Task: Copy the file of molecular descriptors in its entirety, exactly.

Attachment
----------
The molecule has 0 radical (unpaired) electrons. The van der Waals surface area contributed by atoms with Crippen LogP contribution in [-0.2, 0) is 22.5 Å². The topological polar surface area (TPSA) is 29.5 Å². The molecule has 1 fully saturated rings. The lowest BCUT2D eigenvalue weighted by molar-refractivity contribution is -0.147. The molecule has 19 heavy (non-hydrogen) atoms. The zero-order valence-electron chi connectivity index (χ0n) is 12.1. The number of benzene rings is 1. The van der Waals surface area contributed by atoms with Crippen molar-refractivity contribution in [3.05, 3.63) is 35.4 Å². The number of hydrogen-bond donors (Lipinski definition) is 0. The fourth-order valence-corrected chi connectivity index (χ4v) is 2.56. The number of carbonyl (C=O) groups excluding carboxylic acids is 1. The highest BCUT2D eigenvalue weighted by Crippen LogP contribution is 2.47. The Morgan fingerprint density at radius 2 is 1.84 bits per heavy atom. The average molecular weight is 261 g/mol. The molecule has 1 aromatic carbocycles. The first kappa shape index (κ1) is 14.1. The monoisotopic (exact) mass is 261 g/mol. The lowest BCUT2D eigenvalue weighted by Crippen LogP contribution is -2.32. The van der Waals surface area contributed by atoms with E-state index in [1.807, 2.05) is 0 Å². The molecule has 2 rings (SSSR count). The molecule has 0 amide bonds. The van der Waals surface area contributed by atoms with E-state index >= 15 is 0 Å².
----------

The molecule has 0 radical (unpaired) electrons. The van der Waals surface area contributed by atoms with Crippen LogP contribution in [-0.2, 0) is 22.5 Å². The topological polar surface area (TPSA) is 29.5 Å². The molecule has 1 fully saturated rings. The lowest BCUT2D eigenvalue weighted by molar-refractivity contribution is -0.147. The molecule has 19 heavy (non-hydrogen) atoms. The zero-order valence-electron chi connectivity index (χ0n) is 12.1. The number of benzene rings is 1. The van der Waals surface area contributed by atoms with Crippen molar-refractivity contribution in [3.05, 3.63) is 35.4 Å². The number of hydrogen-bond donors (Lipinski definition) is 0. The fourth-order valence-corrected chi connectivity index (χ4v) is 2.56. The number of carbonyl (C=O) groups excluding carboxylic acids is 1. The highest BCUT2D eigenvalue weighted by Crippen LogP contribution is 2.47. The Morgan fingerprint density at radius 2 is 1.84 bits per heavy atom. The average molecular weight is 261 g/mol. The molecule has 1 aromatic carbocycles. The first kappa shape index (κ1) is 14.1. The monoisotopic (exact) mass is 261 g/mol. The lowest BCUT2D eigenvalue weighted by Crippen LogP contribution is -2.32. The van der Waals surface area contributed by atoms with E-state index in [1.807, 2.05) is 0 Å². The molecule has 2 rings (SSSR count). The molecule has 0 amide bonds. The van der Waals surface area contributed by atoms with E-state index >= 15 is 0 Å².